Afghanistan’s economy faces significant challenges as the Taliban sweeps into power. The country has leaned for two decades on foreign aid that now accounts for nearly half its legal economy. Afghans are also grappling with food insecurity, and a drought threatens to exacerbate the food supply issues.

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The Afghan national cricket team at a training session in Kabul on Saturday. The team was preparing for a match in Sri Lanka against Pakistan next month.
Credit…Hoshang Hashimi/Agence France-Presse — Getty Images

Even as scenes of chaos and desperation have unfolded outside Kabul’s airport, just seven kilometers away, players on the Afghan national cricket team are continuing to train at their home stadium.

As recently as Wednesday, the country’s cricket board posted pictures on Facebook of players stretching, and photos taken on Saturday showed bowlers hurling balls at waiting batsmen.

In the days since the Taliban took over Kabul, different pockets of the city have at times felt worlds apart. Near the airport, thousands of Afghans and Americans have been clamoring amid sometimes violent chaos to leave the country. But elsewhere, there are signs of the hum of daily life.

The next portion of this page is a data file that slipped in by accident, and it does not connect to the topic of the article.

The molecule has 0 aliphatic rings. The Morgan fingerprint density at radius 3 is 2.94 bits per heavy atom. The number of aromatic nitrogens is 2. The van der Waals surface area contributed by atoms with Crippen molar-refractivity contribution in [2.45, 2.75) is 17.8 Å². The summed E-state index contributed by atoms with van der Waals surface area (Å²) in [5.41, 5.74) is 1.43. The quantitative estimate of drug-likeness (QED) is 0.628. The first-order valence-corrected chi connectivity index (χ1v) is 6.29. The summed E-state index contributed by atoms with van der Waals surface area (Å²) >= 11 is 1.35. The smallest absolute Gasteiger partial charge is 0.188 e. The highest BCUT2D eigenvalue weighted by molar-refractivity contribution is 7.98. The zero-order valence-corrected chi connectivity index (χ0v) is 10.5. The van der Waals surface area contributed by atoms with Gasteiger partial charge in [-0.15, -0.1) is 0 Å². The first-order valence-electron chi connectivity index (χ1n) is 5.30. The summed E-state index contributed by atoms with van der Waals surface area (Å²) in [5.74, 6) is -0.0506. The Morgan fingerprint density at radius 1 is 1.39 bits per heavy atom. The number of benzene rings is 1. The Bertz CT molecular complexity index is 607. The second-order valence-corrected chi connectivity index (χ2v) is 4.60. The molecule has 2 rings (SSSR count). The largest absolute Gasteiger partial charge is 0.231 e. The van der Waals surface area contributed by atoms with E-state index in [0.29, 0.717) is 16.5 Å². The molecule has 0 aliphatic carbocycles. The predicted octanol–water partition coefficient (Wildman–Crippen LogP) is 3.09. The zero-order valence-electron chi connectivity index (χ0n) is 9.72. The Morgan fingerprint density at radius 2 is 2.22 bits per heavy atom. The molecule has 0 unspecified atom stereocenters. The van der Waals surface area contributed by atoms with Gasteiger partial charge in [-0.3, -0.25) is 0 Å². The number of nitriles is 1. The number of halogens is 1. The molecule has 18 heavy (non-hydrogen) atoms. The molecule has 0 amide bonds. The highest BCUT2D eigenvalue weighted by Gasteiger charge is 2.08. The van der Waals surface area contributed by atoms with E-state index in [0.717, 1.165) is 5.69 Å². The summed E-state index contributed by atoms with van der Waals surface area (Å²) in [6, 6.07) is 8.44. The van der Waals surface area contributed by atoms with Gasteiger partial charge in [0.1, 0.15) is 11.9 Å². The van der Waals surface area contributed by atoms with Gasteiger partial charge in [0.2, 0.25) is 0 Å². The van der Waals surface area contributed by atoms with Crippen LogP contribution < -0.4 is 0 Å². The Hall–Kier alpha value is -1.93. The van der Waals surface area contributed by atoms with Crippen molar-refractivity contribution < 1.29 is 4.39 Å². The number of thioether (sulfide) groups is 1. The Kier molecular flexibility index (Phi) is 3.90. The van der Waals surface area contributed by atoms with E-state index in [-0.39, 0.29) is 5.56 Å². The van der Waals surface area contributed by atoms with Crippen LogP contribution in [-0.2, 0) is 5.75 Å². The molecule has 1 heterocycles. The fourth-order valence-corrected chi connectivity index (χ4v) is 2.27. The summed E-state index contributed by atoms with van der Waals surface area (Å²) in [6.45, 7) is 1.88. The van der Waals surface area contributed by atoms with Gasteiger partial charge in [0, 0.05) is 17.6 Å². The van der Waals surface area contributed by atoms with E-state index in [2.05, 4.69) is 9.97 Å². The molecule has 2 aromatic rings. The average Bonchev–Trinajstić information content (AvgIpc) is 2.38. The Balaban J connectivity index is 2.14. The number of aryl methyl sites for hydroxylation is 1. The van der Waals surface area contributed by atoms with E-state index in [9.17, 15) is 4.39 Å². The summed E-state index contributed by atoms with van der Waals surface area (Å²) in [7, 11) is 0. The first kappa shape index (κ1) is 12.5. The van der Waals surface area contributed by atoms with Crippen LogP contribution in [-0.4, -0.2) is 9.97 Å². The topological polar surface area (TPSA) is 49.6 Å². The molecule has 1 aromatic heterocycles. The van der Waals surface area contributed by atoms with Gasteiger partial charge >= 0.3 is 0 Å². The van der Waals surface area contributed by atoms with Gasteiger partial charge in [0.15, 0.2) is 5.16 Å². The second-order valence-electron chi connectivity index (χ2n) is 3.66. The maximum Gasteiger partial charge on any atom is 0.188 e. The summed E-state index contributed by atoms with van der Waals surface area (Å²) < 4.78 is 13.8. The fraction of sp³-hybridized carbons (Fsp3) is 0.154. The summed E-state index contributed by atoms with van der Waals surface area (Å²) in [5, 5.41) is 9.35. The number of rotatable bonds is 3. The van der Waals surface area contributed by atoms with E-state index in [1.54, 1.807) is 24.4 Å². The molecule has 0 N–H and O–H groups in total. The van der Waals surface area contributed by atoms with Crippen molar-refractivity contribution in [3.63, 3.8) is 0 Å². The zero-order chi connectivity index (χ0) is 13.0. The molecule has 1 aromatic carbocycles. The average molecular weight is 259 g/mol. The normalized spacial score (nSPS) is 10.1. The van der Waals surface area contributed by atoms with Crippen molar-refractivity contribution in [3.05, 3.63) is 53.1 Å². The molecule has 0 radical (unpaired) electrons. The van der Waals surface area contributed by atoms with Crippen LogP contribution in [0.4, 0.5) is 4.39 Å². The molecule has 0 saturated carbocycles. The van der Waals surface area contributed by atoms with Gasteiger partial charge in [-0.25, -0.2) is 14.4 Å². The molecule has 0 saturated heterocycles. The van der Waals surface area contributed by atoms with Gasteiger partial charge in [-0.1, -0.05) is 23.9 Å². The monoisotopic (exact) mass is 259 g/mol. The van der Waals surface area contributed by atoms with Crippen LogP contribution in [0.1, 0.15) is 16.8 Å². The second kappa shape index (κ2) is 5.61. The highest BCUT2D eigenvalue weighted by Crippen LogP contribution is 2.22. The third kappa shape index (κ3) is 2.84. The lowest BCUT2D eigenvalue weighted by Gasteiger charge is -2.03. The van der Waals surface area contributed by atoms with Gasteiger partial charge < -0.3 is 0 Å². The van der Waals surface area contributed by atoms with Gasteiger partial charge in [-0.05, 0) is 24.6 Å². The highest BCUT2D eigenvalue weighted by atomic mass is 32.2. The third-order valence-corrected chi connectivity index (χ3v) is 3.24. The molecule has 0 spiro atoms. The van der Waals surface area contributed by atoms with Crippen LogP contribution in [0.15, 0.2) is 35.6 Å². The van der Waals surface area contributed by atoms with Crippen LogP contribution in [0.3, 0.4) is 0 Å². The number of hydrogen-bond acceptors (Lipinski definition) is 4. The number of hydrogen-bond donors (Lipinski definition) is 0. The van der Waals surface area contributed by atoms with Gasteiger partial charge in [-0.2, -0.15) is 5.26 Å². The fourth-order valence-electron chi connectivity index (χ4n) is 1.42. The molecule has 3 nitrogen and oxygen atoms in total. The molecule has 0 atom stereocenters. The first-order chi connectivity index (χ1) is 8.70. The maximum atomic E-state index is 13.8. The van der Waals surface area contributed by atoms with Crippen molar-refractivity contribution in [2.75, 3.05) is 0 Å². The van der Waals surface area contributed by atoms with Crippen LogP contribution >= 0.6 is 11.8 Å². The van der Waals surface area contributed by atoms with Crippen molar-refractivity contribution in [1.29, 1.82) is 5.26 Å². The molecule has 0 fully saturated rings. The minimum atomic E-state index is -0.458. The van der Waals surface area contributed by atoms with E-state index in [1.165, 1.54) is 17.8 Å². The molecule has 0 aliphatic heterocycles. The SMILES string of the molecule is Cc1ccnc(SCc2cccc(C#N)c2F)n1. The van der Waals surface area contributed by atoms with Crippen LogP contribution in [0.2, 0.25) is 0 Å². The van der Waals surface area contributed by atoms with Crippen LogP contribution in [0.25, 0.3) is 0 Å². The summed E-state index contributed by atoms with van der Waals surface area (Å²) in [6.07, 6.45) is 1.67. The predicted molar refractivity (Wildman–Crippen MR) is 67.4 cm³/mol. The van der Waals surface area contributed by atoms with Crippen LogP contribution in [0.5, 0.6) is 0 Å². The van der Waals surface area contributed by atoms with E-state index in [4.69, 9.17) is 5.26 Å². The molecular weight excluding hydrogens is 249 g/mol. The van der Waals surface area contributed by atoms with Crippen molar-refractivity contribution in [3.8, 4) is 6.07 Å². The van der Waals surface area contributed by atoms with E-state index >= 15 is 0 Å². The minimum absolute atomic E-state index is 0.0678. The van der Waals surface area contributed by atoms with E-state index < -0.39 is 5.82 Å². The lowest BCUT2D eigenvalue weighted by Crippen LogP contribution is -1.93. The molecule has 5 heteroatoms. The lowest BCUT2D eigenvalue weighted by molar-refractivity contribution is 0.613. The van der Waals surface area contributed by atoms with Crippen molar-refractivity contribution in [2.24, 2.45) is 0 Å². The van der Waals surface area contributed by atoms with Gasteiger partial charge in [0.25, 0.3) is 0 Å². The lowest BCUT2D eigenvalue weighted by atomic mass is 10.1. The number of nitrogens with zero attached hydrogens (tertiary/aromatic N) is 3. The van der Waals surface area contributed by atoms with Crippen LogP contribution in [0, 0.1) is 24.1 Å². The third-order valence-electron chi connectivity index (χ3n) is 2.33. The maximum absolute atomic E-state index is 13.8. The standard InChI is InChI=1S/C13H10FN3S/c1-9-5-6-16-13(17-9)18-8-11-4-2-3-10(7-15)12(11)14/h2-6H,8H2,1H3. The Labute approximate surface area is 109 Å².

The Afghan national team was training for a three-match series against Pakistan that is scheduled to take place in Sri Lanka next month.

Credit…Hoshang Hashimi/Agence France-Presse — Getty Images

Perhaps nowhere is the contrast more stark than on the cricket pitch, where Hamid Shinwari, the chief executive of the Afghanistan Cricket Board, told Agence France-Presse that “the atmosphere in the camp was very spirited.” He told the news agency that officials were in touch with the authorities about getting the team to Sri Lanka after normal flight operations resume.

Officials with the Afghanistan Cricket Board did not immediately respond to an emailed request for comment on Saturday.

Text by Matt Stevens.

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Night falls in Kabul, ending a week that saw the Taliban sweep into Kabul, re-establishing their rule nearly 20 years to the day after the first shots were fired of the American-led invasion that drove them from power.

What happens next is anybody’s guess: Have the Taliban tempered the brutality that defined so much about their last turn in power, or will they unleash a bloody campaign of retribution against anyone associated with the old regime? When they promise to respect women’s rights within the strictures of Islamic law, what does that mean?